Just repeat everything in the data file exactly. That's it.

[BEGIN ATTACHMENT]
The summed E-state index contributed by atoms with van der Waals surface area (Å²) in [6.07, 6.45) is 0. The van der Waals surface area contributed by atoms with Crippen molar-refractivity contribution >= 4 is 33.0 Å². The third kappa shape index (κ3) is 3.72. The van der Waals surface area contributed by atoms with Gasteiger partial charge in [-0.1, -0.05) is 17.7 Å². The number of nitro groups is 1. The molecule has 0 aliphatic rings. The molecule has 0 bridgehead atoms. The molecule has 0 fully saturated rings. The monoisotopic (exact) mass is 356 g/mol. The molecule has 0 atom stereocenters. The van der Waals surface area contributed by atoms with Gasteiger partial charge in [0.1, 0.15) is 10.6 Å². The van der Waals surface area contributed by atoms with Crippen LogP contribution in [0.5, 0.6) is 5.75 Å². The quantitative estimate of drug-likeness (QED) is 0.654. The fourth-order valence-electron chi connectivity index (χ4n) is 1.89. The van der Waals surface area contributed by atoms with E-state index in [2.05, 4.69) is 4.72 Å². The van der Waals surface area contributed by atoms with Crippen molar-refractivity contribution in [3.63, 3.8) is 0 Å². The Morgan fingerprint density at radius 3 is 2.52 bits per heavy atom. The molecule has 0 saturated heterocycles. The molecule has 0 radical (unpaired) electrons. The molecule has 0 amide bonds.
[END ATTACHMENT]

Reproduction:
The summed E-state index contributed by atoms with van der Waals surface area (Å²) in [6.07, 6.45) is 0. The van der Waals surface area contributed by atoms with Crippen molar-refractivity contribution >= 4 is 33.0 Å². The third kappa shape index (κ3) is 3.72. The van der Waals surface area contributed by atoms with Gasteiger partial charge in [-0.1, -0.05) is 17.7 Å². The number of nitro groups is 1. The molecule has 0 aliphatic rings. The molecule has 0 bridgehead atoms. The molecule has 0 fully saturated rings. The monoisotopic (exact) mass is 356 g/mol. The molecule has 0 atom stereocenters. The van der Waals surface area contributed by atoms with Gasteiger partial charge in [0.1, 0.15) is 10.6 Å². The van der Waals surface area contributed by atoms with Crippen LogP contribution in [0.5, 0.6) is 5.75 Å². The quantitative estimate of drug-likeness (QED) is 0.654. The fourth-order valence-electron chi connectivity index (χ4n) is 1.89. The van der Waals surface area contributed by atoms with E-state index in [2.05, 4.69) is 4.72 Å². The van der Waals surface area contributed by atoms with Crippen molar-refractivity contribution in [3.63, 3.8) is 0 Å². The Morgan fingerprint density at radius 3 is 2.52 bits per heavy atom. The molecule has 0 saturated heterocycles. The molecule has 0 radical (unpaired) electrons. The molecule has 0 amide bonds.